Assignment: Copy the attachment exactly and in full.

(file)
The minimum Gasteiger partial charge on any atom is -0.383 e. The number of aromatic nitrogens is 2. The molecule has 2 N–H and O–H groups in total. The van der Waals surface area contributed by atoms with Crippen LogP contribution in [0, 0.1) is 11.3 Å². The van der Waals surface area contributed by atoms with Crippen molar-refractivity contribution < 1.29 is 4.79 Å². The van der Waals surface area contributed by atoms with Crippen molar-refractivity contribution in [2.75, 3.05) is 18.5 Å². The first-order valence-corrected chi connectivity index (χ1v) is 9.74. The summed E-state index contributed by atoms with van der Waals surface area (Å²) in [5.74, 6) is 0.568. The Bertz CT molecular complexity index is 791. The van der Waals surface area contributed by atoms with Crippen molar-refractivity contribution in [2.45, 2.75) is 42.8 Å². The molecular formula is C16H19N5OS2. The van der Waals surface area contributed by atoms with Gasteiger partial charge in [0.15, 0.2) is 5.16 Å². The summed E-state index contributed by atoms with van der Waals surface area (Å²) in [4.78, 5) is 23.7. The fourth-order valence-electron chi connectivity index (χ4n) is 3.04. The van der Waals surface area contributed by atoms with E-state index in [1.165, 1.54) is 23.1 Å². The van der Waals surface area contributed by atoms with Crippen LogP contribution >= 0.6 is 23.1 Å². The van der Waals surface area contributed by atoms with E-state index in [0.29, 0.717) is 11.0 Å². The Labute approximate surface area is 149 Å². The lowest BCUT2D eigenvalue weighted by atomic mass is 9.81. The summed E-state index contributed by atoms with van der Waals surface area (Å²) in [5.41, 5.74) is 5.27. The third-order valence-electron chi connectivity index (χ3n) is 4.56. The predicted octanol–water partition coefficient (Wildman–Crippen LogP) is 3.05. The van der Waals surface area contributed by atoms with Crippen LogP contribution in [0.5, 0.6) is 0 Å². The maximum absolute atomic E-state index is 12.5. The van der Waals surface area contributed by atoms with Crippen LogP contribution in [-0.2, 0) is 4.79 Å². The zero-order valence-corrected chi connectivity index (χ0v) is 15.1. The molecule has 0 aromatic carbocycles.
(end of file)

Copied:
The minimum Gasteiger partial charge on any atom is -0.383 e. The number of aromatic nitrogens is 2. The molecule has 2 N–H and O–H groups in total. The van der Waals surface area contributed by atoms with Crippen LogP contribution in [0, 0.1) is 11.3 Å². The van der Waals surface area contributed by atoms with Crippen molar-refractivity contribution < 1.29 is 4.79 Å². The van der Waals surface area contributed by atoms with Crippen molar-refractivity contribution in [2.75, 3.05) is 18.5 Å². The first-order valence-corrected chi connectivity index (χ1v) is 9.74. The summed E-state index contributed by atoms with van der Waals surface area (Å²) in [5.74, 6) is 0.568. The Bertz CT molecular complexity index is 791. The van der Waals surface area contributed by atoms with Crippen molar-refractivity contribution in [2.45, 2.75) is 42.8 Å². The molecular formula is C16H19N5OS2. The van der Waals surface area contributed by atoms with Gasteiger partial charge in [0.15, 0.2) is 5.16 Å². The summed E-state index contributed by atoms with van der Waals surface area (Å²) in [4.78, 5) is 23.7. The fourth-order valence-electron chi connectivity index (χ4n) is 3.04. The van der Waals surface area contributed by atoms with E-state index in [1.165, 1.54) is 23.1 Å². The van der Waals surface area contributed by atoms with Crippen LogP contribution >= 0.6 is 23.1 Å². The van der Waals surface area contributed by atoms with E-state index in [0.29, 0.717) is 11.0 Å². The Labute approximate surface area is 149 Å². The lowest BCUT2D eigenvalue weighted by atomic mass is 9.81. The summed E-state index contributed by atoms with van der Waals surface area (Å²) in [5.41, 5.74) is 5.27. The third-order valence-electron chi connectivity index (χ3n) is 4.56. The predicted octanol–water partition coefficient (Wildman–Crippen LogP) is 3.05. The van der Waals surface area contributed by atoms with Crippen LogP contribution in [0.5, 0.6) is 0 Å². The maximum absolute atomic E-state index is 12.5. The van der Waals surface area contributed by atoms with Crippen LogP contribution in [-0.2, 0) is 4.79 Å². The zero-order valence-corrected chi connectivity index (χ0v) is 15.1. The molecule has 0 aromatic carbocycles.